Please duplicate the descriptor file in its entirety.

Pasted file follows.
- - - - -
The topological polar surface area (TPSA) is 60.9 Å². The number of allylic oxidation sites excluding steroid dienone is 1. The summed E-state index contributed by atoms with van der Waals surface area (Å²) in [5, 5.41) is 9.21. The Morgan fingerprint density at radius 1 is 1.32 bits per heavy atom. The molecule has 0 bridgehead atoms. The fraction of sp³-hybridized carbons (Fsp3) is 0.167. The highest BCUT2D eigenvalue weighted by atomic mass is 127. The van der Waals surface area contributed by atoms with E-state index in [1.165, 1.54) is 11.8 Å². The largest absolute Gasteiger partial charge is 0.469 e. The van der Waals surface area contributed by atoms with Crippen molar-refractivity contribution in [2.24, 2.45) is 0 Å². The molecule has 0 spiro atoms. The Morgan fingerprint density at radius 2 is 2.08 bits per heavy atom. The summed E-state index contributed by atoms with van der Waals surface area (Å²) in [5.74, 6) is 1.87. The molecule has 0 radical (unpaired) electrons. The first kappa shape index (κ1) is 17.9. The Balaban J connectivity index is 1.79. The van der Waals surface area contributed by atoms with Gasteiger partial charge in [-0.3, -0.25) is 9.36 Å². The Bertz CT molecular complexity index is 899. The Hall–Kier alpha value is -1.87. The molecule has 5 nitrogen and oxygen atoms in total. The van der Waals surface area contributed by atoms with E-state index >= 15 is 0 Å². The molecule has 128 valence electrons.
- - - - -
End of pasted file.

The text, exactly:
The topological polar surface area (TPSA) is 60.9 Å². The number of allylic oxidation sites excluding steroid dienone is 1. The summed E-state index contributed by atoms with van der Waals surface area (Å²) in [5, 5.41) is 9.21. The Morgan fingerprint density at radius 1 is 1.32 bits per heavy atom. The molecule has 0 bridgehead atoms. The fraction of sp³-hybridized carbons (Fsp3) is 0.167. The highest BCUT2D eigenvalue weighted by atomic mass is 127. The van der Waals surface area contributed by atoms with E-state index in [1.165, 1.54) is 11.8 Å². The largest absolute Gasteiger partial charge is 0.469 e. The van der Waals surface area contributed by atoms with Crippen molar-refractivity contribution in [2.24, 2.45) is 0 Å². The molecule has 0 spiro atoms. The Morgan fingerprint density at radius 2 is 2.08 bits per heavy atom. The summed E-state index contributed by atoms with van der Waals surface area (Å²) in [5.74, 6) is 1.87. The molecule has 0 radical (unpaired) electrons. The first kappa shape index (κ1) is 17.9. The Balaban J connectivity index is 1.79. The van der Waals surface area contributed by atoms with Gasteiger partial charge in [-0.3, -0.25) is 9.36 Å². The Bertz CT molecular complexity index is 899. The Hall–Kier alpha value is -1.87. The molecule has 5 nitrogen and oxygen atoms in total. The van der Waals surface area contributed by atoms with E-state index >= 15 is 0 Å². The molecule has 128 valence electrons.